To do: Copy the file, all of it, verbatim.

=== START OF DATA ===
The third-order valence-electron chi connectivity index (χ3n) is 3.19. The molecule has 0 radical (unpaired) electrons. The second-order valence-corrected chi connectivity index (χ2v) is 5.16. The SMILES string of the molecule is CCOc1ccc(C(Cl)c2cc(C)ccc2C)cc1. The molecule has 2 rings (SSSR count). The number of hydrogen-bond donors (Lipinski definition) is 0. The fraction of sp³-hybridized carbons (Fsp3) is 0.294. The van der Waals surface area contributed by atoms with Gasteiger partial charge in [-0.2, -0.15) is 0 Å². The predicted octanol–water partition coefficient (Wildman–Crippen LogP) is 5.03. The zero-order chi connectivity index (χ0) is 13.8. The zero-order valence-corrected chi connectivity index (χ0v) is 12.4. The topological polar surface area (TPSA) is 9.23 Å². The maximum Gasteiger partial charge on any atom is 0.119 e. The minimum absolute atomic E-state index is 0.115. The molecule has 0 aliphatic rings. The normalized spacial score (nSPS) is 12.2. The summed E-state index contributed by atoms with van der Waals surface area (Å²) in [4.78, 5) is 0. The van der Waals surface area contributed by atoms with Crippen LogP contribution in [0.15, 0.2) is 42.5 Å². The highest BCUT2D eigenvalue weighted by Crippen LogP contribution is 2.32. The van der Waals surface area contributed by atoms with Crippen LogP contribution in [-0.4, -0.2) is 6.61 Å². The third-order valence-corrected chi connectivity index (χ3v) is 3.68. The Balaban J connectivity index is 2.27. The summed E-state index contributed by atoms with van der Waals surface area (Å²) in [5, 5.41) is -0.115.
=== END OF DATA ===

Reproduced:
The third-order valence-electron chi connectivity index (χ3n) is 3.19. The molecule has 0 radical (unpaired) electrons. The second-order valence-corrected chi connectivity index (χ2v) is 5.16. The SMILES string of the molecule is CCOc1ccc(C(Cl)c2cc(C)ccc2C)cc1. The molecule has 2 rings (SSSR count). The number of hydrogen-bond donors (Lipinski definition) is 0. The fraction of sp³-hybridized carbons (Fsp3) is 0.294. The van der Waals surface area contributed by atoms with Gasteiger partial charge in [-0.2, -0.15) is 0 Å². The predicted octanol–water partition coefficient (Wildman–Crippen LogP) is 5.03. The zero-order chi connectivity index (χ0) is 13.8. The zero-order valence-corrected chi connectivity index (χ0v) is 12.4. The topological polar surface area (TPSA) is 9.23 Å². The maximum Gasteiger partial charge on any atom is 0.119 e. The minimum absolute atomic E-state index is 0.115. The molecule has 0 aliphatic rings. The normalized spacial score (nSPS) is 12.2. The summed E-state index contributed by atoms with van der Waals surface area (Å²) in [4.78, 5) is 0. The van der Waals surface area contributed by atoms with Crippen LogP contribution in [0.15, 0.2) is 42.5 Å². The highest BCUT2D eigenvalue weighted by Crippen LogP contribution is 2.32. The van der Waals surface area contributed by atoms with Crippen LogP contribution in [-0.4, -0.2) is 6.61 Å². The third-order valence-corrected chi connectivity index (χ3v) is 3.68. The Balaban J connectivity index is 2.27. The summed E-state index contributed by atoms with van der Waals surface area (Å²) in [5, 5.41) is -0.115.